“It will be important to digest the After-Action Report of the tragedy in Las Vegas. From the AAR, we can learn areas to implement or to alter within our own plans. Thorough analysis the response allows the industry to build lessons learned, best practices and collaborative findings from a tragic incident.
“Learning from this incident is incredibly important; however, we must be careful that we do not overcorrect in our response to the incident. We have historically seen that in reacting to significant events, there is a danger that we create a hyper-vigilance effect in the period immediately following a tragedy that results in responder fatigue. A period of intense disaster and mass casualty planning can ultimately lead to fatigue and complacency by personnel if it does not translate into a culture of preparedness and a consistent, comprehensive planning program that lasts well beyond the coming weeks and months.
“As we move forward from this tragedy, agencies across the country will review and update their emergency response plans with their community partners. It will also be important for every EMS agency to ensure it is providing the training needed to its employees and first responder partners to protect our communities from any incident. Some excellent resources include: The Independent Study lesson: FEMA: IS-15. B: Special Events Contingency Planning for Public Safety Agencies; The National Association of EMTs (NAEMT) Hazards Disaster Response (ADHR) course; and Bleeding Control Course.
“At Priority Ambulance, we offer our prayers and best wishes for our colleagues in Las Vegas. We hope to never respond events like the tragedy in Las Vegas; however, having this type of dialogue helps us all better prepare for that day when it comes.” — Dennis Rowe
- "For agencies that are up to date on current tactics and operations, this scenario adds yet another layer of complexity to mass event planning. Agencies in major metropolitan areas had already anticipated this situation, and will continue to build capacity to their response.
"For agencies that continue to stick their heads in the sand and refuse to actively engage in planning and training for major violent events, I hope it will serve as a huge wake up call. The events of 9/11 were so large in scope, many of us couldn’t understand how we would build a response to it. Focused events such as these are increasingly common and well within the possibility of reality for most EMS agencies across the country." — Art Hsieh, MA, NREMT-P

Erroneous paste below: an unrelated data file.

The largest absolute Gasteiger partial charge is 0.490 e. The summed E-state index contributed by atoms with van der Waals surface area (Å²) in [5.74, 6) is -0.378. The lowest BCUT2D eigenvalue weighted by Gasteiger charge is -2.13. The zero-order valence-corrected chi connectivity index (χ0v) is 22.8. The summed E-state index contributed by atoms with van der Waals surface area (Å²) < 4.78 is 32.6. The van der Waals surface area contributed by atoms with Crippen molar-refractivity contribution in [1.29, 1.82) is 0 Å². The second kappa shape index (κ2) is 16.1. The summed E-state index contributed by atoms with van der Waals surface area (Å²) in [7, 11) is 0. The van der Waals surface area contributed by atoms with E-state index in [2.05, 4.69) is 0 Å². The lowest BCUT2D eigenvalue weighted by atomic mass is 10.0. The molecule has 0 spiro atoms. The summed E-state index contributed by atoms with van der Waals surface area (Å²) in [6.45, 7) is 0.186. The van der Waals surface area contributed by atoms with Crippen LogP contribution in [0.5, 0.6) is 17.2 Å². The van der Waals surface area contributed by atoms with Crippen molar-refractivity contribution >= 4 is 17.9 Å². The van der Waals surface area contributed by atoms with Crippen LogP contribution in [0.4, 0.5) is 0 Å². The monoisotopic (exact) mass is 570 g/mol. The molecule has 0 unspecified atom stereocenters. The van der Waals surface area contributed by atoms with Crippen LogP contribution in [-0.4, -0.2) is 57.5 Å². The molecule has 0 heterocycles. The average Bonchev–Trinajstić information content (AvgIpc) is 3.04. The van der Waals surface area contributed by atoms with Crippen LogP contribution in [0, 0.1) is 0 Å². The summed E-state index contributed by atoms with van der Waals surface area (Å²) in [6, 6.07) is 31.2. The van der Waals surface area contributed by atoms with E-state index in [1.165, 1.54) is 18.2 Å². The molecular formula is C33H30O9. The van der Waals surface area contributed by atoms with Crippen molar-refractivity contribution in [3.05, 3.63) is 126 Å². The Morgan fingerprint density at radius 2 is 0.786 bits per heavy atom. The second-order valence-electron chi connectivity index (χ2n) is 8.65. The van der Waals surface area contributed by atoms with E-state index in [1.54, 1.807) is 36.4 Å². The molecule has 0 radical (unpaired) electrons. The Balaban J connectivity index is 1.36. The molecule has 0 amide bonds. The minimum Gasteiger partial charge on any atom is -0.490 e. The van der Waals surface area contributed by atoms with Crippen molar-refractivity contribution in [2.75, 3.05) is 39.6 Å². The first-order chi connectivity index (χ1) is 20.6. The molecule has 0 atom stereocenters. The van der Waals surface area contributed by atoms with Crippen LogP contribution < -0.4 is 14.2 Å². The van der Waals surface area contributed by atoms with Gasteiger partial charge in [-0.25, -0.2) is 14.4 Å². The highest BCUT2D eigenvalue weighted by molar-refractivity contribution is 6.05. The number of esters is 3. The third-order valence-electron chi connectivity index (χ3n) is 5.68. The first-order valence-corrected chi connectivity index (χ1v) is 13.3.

About the panel
Gary Ludwig is a 39-year fire service veteran, having served in the St. Louis and Memphis fire departments for 35 years. He has written over 500 articles for professional publications and has been invited to speak at over 250 professional EMS or fire conferences or seminars. He is the co-author of several books and author of "Blood, Sweat, Tears, and Prayers – Firefighting and EMS in Some of the Toughest Cities in America." He was the 2014 James O. Page EMS Leadership Award winner. He also served on the FireRescue1 Editorial Advisory Board.
Chief John M. Buckman III, also one of our columnists, is Fire Chief's editorial advisor. He served 35 years as fire chief for the German Township Volunteer Fire Department in Evansville, Ind. He has served nine years as director of firefighter training for the Indiana State Fire Marshal Office. He was president of the International Association of Fire Chiefs in 2001-2002 and is a co-founder of the IAFC Volunteer and Combination Officers Section.
Dan Limmer is a paramedic, educator and police officer who has been involved in public safety for more than 35 years. He has authored more than a dozen EMS textbooks, including the Emergency Care textbook and is a frequent international conference speaker. He is the Chief Pass-ologist at Limmer Creative, a company he co-founded to publish high quality study and test prep programs. Dan is on the EMS1 Editorial Advisory Board.
Ann Marie Farina is a paramedic in Washington state. She has been in EMS since 2003 and has worked in a variety of positions in Alaska and Washington since then. Over the years, her jobs have included working as a wildland fire medic, a dual-role firefighter/paramedic, a 911 transport medic, and as an educator. In March of 2014, Ann founded The Code Green Campaign, a mental health awareness campaign that raises awareness about mental health conditions and suicide in first responders. Through Code Green Ann has worked as an educator, researcher and consultant in order to assist agencies in improving their mental health programs. Ann Marie also serves on the EMS1 Editorial Advisory Board.
Dennis Rowe is director of new business integration at Priority Ambulance, a national ambulance company serving nine states based in Tennessee. Rowe is currently serving as president of the National Association of EMTs and serves as the organization’s liaison on the National Trauma Institute’s Board of Directors.
Art Hsieh currently teaches at the Public Safety Training Center, Santa Rosa Junior College in the Emergency Care Program. Since 1982, Art has worked as a line medic and chief officer in the private, third service and fire-based EMS. He has directed both primary and EMS continuing education programs. Art is a textbook author, has presented at conferences nationwide, and continues to provide patient care at an EMS service in Northern California. He serves on the EMS1 Editorial Advisory Board.